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Platform(s): PC
Genre: Online Multiplayer
Publisher: NCSoft
Developer: Carbine Studios
Release Date: June 3, 2014


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PC Review - 'WildStar'

by Rhi "StormyDawn" Mitera on Sept. 23, 2014 @ 1:00 a.m. PDT

WildStar offers epic high adventure, where players make their mark as Explorers, Soldiers, Scientists or Settlers and lay claim to a mysterious planet on the edge of known space.

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In trying to give a full review of Wildstar, I didn't know how much stuff I'd need to do (my "first look" piece is here). So far, the folks at Carbine have managed to flip some popular sci-fi tropes on their heads and giving them hidden depths. They've also made what may be the first real "next-generation" MMO, adding just enough of the familiar to make us comfortable with all the new stuff.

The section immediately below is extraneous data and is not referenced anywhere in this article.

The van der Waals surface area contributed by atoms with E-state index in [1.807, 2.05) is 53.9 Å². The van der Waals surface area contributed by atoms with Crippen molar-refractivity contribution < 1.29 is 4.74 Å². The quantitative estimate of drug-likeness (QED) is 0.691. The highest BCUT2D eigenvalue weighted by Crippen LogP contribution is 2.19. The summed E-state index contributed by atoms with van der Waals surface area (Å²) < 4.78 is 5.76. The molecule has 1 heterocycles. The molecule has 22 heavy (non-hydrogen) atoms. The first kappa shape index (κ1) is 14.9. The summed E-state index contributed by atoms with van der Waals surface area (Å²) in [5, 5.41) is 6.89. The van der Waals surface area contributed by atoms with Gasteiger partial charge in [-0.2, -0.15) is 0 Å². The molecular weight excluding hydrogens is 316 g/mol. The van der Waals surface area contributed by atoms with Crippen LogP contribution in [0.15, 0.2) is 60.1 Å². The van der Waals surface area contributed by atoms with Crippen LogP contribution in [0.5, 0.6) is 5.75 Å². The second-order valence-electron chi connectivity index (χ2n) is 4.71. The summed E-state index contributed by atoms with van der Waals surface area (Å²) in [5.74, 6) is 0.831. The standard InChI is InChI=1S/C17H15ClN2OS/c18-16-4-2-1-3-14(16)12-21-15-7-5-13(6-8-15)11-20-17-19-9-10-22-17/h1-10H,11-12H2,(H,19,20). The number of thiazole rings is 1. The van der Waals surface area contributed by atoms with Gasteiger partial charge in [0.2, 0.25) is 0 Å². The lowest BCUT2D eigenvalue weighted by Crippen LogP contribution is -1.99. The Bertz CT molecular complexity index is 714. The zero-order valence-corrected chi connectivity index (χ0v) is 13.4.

I am a huge sci-fi nerd, and my favorite trope is space cowboys. I love the idea of a crew of misfits, thrown together by circumstance and surviving however they can. The Exiles is a faction clearly made with me in mind. I immediately made an Aurin Spellslinger and set off, skipping through the forests with a gun in each hand and a song in my heart.

Out of a sense of fair play and completionism, I also knew I'd need to give the Dominion a try. I didn't expect to enjoy it; they're clearly the bad guys, and the Dommie-side races have descriptors like "blood-thirsty" and "psychopathic," but I made a Cassian Medic and begin.  Like any well-written villain, the Dominion are clearly the heroes of their own story. They have divine provenance and are the caring rulers of a galaxy that would've destroyed itself if not for the Dominion's loving intervention.

My Aurin is now sitting forgotten in Celestia's forests, and I am a proud servant of the Vigilant Church.